Tom Osborne has become more of a fixture around Nebraska football practices now that his former quarterback Scott Frost is coaching the Huskers. Frost even said over the offseason that he thought getting Osborne back around football had rejuvenated the former coach.
“I’m glad that Scott feels that I’ve been rejuvenated,” Osborne said Wednesday outside Memorial Stadium, shortly after an event announcing new developments with his Teammates mentoring program. “I’m probably tottering around the practice field a little bit more than I used to, but not very fast.”
But Osborne was willing to admit that his interest in the season ahead is somewhat renewed, noting that the tension he feels ahead of the Huskers’ opener against Akron is at a level he hasn’t felt in “20-some years.”
“You really want these guys to be successful,” Osborne said, “you want Scott to do well. I think it will get steadily better.”
The hall-of-fame coach and all-time wins leader at Nebraska took in the Huskers’ Wednesday practice, and said he typically makes it out for two a week. The guy who Frost said “had the formula at Nebraska figured out” has liked what he’s seen so far during his visits, though it’s not a carbon-copy of the Husker teams of the 1990s.
“He’s pushing all the right buttons,” Osborne said. “It certainly gives me a lot of comfort, but he’s his own person. This isn’t going to be 1997 all over [again]. He brings a lot to the table that wasn’t here before.”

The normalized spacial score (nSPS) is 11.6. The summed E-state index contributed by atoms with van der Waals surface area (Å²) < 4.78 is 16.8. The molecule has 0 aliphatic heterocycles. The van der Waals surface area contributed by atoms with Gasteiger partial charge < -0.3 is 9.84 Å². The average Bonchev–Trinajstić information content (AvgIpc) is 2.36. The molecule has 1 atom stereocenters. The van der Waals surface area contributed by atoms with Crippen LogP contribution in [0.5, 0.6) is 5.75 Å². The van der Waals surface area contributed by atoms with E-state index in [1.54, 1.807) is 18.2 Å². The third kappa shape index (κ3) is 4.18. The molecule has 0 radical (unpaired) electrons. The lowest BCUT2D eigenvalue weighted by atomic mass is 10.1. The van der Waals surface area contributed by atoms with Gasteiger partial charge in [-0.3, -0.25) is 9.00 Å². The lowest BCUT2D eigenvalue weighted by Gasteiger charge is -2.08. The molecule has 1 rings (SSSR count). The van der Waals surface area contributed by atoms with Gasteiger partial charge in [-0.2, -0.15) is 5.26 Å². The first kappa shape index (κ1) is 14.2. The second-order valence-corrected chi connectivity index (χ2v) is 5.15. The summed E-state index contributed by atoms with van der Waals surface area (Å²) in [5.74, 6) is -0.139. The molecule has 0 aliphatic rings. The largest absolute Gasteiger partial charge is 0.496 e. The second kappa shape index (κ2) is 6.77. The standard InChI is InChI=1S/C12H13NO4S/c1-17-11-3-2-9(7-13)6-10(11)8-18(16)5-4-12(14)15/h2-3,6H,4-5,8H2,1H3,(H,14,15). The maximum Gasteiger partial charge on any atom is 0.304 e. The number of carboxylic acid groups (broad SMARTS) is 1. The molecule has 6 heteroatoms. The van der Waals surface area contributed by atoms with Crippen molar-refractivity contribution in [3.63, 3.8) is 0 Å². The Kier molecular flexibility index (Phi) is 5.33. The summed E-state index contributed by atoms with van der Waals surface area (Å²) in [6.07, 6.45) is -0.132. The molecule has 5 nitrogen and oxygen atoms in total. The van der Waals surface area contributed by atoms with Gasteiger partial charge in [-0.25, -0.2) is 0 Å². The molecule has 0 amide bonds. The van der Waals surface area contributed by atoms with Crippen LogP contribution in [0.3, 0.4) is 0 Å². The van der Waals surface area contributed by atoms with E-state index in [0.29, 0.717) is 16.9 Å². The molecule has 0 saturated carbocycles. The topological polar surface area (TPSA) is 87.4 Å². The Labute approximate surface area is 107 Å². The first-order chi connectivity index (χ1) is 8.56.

Frost’s history with the program is certainly part of the public optimism around Nebraska at the start of the 2018 season, but so is the staff’s remarkable turnaround of the Central Florida program in two years. It was an impressive display, but Osborne was quick to note that the way it was is not necessarily how it will be in terms of time frame.
“The miraculous turnaround there doesn’t mean that it’s going to be that quick and that easy here,” Osborne said. “I want people to be conscious of the fact that this takes a while.”
Osborne cited two former Big Eight coaching rivals as examples. Bill Snyder had a losing record in three of his first four seasons at Kansas State before guiding the Wildcats to a run of 11 consecutive bowl games. Bill McCartney had three losing seasons at the start of his Colorado tenure, including a 1-10 season in Year 3, but eventually led the Buffaloes to bowl eligibility and a share of the national title in 1990.
“I’m not saying that’s going to happen here,” Osborne said. “I think he’ll make significant progress fairly quickly. They’re doing the right things, there’s no question in my mind.”